Wachs Wants Homes Shielded From Road Noise
Noting a proliferation of new homes along Los Angeles’ noisy freeways, City Councilman Joel Wachs proposed Monday that developers be required to erect sound walls or other noise-deadening devices when such housing is built.
Wachs, who has faced criticism from residents of a North Hollywood neighborhood suffering from Hollywood Freeway noise, said he would introduce his motion in the City Council today.
The state Department of Transportation has built nearly 100 sound walls in the past decade to protect homes beset by freeway din, but it will not construct walls to protect homes built after a freeway is constructed.
“We have to stop building these homes without protecting those who will buy them,” said Wachs, who added that his northeast San Fernando Valley district has many development projects proposed and under construction along freeways.
Developers “have used up much of the good land,” he said, “and now more and more they are building along freeways on sites that were considered undesirable, so something ought to be done.”
Wachs’ motion also urges the city to help those living along freeways who do not qualify for a Caltrans wall because the freeway predates their homes.
But he said he “wasn’t quite sure yet” where money would come from to help such residents.
Wachs said he was unsure whether his measure should be applied to condominiums and apartments or only to single-family houses.
Caltrans engineer William Minter, who oversees sound wall construction in Southern California, said that of all the cities in the region, “Los Angeles seems to be the most lax in requiring developers to protect homes from noise.”
“Other cities seem to have no trouble fixing such requirements” through the power given municipalities under the state environmental protection laws, he said.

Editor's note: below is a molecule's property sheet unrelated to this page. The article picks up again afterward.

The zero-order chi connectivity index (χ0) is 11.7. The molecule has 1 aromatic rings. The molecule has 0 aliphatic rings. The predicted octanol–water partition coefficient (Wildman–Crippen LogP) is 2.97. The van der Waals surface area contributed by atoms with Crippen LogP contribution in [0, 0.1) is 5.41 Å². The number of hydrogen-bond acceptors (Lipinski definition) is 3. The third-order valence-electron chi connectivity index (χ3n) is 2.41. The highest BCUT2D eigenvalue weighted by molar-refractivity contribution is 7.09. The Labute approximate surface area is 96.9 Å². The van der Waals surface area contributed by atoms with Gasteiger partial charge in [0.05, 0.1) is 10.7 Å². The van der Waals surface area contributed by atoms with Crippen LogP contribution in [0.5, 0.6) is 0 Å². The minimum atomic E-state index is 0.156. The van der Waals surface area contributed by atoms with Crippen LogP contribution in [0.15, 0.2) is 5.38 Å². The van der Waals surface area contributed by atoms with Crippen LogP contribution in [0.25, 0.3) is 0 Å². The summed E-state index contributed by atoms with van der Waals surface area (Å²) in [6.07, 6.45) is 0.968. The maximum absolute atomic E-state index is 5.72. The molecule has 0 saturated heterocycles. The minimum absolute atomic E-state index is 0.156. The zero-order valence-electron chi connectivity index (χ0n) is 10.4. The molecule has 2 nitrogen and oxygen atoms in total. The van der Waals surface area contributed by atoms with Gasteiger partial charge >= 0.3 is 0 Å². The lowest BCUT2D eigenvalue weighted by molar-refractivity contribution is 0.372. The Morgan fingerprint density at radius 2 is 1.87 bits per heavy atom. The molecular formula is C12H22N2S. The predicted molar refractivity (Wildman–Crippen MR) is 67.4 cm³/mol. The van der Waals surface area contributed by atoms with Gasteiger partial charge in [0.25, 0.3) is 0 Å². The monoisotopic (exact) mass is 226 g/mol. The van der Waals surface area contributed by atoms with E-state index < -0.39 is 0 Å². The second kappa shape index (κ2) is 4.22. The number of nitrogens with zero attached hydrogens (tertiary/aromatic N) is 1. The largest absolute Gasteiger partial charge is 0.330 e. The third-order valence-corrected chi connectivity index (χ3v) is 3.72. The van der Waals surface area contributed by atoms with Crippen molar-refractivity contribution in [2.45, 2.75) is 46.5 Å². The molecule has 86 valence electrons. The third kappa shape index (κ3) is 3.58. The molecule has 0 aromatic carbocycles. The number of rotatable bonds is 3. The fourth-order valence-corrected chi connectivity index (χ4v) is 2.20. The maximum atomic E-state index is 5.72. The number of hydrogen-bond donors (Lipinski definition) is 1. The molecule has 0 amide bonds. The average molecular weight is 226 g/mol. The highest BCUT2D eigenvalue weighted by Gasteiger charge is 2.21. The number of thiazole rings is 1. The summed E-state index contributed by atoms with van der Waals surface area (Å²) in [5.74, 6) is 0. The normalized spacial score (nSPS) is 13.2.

A developer in Pomona was recently required by that city to build a 22-foot-high wall along the San Bernardino Freeway, Minter said. And many developers have voluntarily built walls or earthen berms to protect residents.
Timothy Taylor, who heads the Los Angeles Building and Safety Department’s Building Bureau, said he sees “sound wall or soundproofing requirements for some new developments, but city planners certainly don’t require them on all projects along freeways.”
In addition to the walls already built, Caltrans has identified 180 neighborhoods where noise levels are high enough to qualify for a wall, Minter said.
Depending on the amount of money appropriated by the state Legislature, Caltrans could complete the list within 10 to 20 years, he said.
Wachs’ proposal “won’t do a thing for us,” complained Robert Brice, who heads a group of residents along Babcock Avenue in North Hollywood, just east of the Hollywood Freeway, whose houses were built in 1979, 11 years after the freeway was opened.
Brice said that, at the time they bought their homes, he and his neighbors “didn’t realize how noisy it was and also didn’t know the full health effects of long-term living in high noise.”
Caltrans recently estimated that it would cost $13,000 per house to protect the 30 houses in his neighborhood from freeway noise.